- Narmadha Narayan distributes electronic parts. Most transactions with customers are immediately paid with cash or check. But, Narayan has five major customers that have established accounts. These approved customers routinely buy on credit. The terms of the credit agreement provide that payment must occur within 30 days, and each customer has a maximum credit limit of $10,000.
Following is information for May regarding each of the credit customers:
Customer #1 Beginning balance, $1,403. Purchases on account on May 5, $7,237.
Payment on account on May 17, $1,403.
Customer #2 Beginning balance, $5,275. Purchase on account on May 15, $2,275.
Payment on account on May 26, $4,275.
Customer #3 Beginning balance, $0. Purchase on account on May 9, $9,550.
Customer #4 Beginning balance, $7,557. Purchase on account on May 7, $2,100.
Purchase on account on May 22, $9,444. Payment on account on May 11, $7,557.
Customer #5 Beginning balance, $2,990. Payment on account on May 18, $2,990.
(a) Prepare a subsidiary accounts receivable ledger account for each of Narayan’s customers.
(b) Prepare the general ledger Accounts Receivable “control” account. Be sure the total in this account reconciles to the sum of the individual balances in the subsidiary ledgers.
(c) What is the purpose of a subsidiary ledger? What other control accounts might be supported by subsidiary ledgers?
(d) Review Narayan’s subsidiary ledgers and identify which customer should be put on credit watch for
being delinquent, and which customer has exceeded their credit limit.
Tom Pryor formed a management consulting firm specializing in cost management systems. Below are the transactions that occurred during the initial month of operation.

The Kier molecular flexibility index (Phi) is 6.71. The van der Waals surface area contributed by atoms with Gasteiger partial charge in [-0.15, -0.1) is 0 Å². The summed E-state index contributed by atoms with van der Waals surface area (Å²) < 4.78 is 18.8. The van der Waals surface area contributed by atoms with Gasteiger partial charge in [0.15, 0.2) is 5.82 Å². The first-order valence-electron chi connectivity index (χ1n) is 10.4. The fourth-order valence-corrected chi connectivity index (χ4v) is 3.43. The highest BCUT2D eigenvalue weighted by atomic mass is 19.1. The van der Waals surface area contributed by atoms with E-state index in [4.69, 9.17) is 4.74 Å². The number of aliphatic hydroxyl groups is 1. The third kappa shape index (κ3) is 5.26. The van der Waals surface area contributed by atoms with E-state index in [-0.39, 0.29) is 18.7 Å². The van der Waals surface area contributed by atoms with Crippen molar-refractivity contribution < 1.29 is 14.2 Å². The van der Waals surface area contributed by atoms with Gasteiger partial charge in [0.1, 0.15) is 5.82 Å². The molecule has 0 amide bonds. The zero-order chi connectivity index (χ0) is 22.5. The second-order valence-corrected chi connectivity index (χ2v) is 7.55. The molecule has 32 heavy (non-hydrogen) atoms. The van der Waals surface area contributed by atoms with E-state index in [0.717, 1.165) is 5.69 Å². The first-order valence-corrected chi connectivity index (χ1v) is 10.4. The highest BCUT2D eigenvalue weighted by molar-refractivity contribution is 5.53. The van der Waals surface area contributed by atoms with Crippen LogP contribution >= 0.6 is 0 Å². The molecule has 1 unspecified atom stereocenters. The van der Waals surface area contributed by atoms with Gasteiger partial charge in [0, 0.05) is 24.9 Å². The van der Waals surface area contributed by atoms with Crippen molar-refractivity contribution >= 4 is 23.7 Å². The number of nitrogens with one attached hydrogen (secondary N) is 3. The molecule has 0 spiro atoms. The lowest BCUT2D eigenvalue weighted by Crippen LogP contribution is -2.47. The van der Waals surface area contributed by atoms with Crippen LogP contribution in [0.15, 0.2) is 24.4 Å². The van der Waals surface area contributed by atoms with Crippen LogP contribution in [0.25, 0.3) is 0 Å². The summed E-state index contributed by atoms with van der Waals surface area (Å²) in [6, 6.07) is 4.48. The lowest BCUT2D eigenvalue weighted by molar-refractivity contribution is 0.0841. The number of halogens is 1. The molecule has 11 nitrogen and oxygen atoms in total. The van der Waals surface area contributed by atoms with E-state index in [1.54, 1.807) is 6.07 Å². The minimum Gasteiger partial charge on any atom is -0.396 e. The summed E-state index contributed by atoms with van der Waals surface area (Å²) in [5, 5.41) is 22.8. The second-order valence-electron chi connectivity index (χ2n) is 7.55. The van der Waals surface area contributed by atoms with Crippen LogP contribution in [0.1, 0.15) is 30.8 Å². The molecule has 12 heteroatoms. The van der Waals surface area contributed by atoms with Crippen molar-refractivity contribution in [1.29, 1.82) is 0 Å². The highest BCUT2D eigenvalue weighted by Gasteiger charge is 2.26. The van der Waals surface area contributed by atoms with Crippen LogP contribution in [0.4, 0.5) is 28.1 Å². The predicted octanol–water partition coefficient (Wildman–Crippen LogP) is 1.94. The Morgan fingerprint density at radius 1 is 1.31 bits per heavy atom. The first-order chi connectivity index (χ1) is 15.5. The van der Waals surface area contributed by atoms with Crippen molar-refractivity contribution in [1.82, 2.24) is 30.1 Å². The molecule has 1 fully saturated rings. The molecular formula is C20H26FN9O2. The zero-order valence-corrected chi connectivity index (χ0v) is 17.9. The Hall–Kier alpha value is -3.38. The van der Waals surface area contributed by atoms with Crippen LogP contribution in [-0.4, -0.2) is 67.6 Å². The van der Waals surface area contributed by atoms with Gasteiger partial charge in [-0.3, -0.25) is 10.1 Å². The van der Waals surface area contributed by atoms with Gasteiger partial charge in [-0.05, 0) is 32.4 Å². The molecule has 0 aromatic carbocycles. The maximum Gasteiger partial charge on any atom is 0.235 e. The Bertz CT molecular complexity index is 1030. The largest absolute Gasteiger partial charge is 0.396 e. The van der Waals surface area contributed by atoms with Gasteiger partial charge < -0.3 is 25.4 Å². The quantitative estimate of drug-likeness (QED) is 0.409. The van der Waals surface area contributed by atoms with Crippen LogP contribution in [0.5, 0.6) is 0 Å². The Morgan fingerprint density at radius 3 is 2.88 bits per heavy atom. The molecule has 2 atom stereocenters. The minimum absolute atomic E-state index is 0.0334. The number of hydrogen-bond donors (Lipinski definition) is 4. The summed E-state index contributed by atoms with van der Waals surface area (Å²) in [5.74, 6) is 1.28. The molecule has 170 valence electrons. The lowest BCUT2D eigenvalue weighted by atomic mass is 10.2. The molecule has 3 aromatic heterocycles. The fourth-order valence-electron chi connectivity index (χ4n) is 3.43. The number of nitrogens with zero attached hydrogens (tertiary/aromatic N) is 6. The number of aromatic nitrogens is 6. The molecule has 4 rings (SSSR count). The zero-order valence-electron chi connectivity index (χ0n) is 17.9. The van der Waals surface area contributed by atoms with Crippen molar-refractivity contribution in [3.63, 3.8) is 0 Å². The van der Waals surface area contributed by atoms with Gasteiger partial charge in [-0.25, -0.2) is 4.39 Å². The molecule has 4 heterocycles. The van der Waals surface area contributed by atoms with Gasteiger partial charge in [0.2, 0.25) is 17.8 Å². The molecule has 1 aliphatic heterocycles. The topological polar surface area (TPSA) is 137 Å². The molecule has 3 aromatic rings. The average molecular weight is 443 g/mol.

June 2 Tom Pryor invested $25,000 cash in the capital stock of the newly formed corporation.
June 3 Hired an administrative assistant, to be paid $3,000 per month. Leased office space at the rate of $1,000 per month. Signed a contract with Pomero to deliver consulting services valued at $7,500.
June 8 Purchased (and immediately used) office supplies on account for $750.
June 9 Received $2,500 from Pomero for work performed to date.
June 15 Paid $1,200 for travel costs associated with consultation work.
June 16 Provided services on account to Arpy for $3,000.
June 17 Paid $1,500 to administrative assistant for salary.
June 23 Billed Farris for $4,000 consulting engagement performed.
June 25 The company paid Tom Pryor a $1,000 dividend.
June 26 Collected 50% of the amount due for the billing on June 23.
June 27 Purchased computer furniture for $4,000, paying $1,000 down.
June 27 Paid $750 on the open account relating to the June 8 purchase.
June 28 Completed the Pomero job and billed the remaining amount.
June 30 Paid $1,500 to administrative assistant for salary.
June 30 Paid rent for June, $1,000.
Pryor consulting uses the following accounts:
(a) Journalize the listed transactions.
(b) Post the transactions to the appropriate general ledger accounts.
(c) Prepare a trial balance as of June 30.
Paul Morris is a doctor of veterinary medicine specializing in horses. At the beginning of March, he incorporated his practice, and has completed his first month in business. He has come to you seeking help setting up his “books.” The following is a transcript of your conversation with Dr. Morris.